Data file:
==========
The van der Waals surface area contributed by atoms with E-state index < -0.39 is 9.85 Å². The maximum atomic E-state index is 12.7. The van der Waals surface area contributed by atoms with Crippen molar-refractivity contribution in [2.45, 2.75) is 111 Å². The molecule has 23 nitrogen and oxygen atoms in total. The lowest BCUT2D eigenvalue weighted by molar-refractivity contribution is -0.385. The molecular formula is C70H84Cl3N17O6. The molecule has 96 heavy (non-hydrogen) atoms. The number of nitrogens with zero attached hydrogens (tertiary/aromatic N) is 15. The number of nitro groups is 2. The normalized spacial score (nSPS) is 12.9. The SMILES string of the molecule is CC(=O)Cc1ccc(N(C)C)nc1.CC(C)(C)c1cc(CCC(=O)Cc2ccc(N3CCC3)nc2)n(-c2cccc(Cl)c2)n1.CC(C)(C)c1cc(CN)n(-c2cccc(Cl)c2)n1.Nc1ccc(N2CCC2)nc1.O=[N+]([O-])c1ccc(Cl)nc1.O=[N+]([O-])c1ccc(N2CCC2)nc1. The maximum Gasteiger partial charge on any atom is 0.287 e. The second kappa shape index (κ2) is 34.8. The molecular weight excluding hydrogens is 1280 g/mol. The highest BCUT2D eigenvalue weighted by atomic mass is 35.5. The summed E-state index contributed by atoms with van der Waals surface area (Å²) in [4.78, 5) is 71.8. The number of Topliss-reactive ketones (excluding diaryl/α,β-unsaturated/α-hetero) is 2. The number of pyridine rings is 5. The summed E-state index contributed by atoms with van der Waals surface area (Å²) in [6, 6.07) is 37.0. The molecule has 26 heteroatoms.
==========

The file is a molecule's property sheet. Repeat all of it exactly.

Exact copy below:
The van der Waals surface area contributed by atoms with E-state index < -0.39 is 9.85 Å². The maximum atomic E-state index is 12.7. The van der Waals surface area contributed by atoms with Crippen molar-refractivity contribution in [2.45, 2.75) is 111 Å². The molecule has 23 nitrogen and oxygen atoms in total. The lowest BCUT2D eigenvalue weighted by molar-refractivity contribution is -0.385. The molecular formula is C70H84Cl3N17O6. The molecule has 96 heavy (non-hydrogen) atoms. The number of nitrogens with zero attached hydrogens (tertiary/aromatic N) is 15. The number of nitro groups is 2. The normalized spacial score (nSPS) is 12.9. The SMILES string of the molecule is CC(=O)Cc1ccc(N(C)C)nc1.CC(C)(C)c1cc(CCC(=O)Cc2ccc(N3CCC3)nc2)n(-c2cccc(Cl)c2)n1.CC(C)(C)c1cc(CN)n(-c2cccc(Cl)c2)n1.Nc1ccc(N2CCC2)nc1.O=[N+]([O-])c1ccc(Cl)nc1.O=[N+]([O-])c1ccc(N2CCC2)nc1. The maximum Gasteiger partial charge on any atom is 0.287 e. The second kappa shape index (κ2) is 34.8. The molecular weight excluding hydrogens is 1280 g/mol. The highest BCUT2D eigenvalue weighted by atomic mass is 35.5. The summed E-state index contributed by atoms with van der Waals surface area (Å²) in [4.78, 5) is 71.8. The number of Topliss-reactive ketones (excluding diaryl/α,β-unsaturated/α-hetero) is 2. The number of pyridine rings is 5. The summed E-state index contributed by atoms with van der Waals surface area (Å²) in [6, 6.07) is 37.0. The molecule has 26 heteroatoms.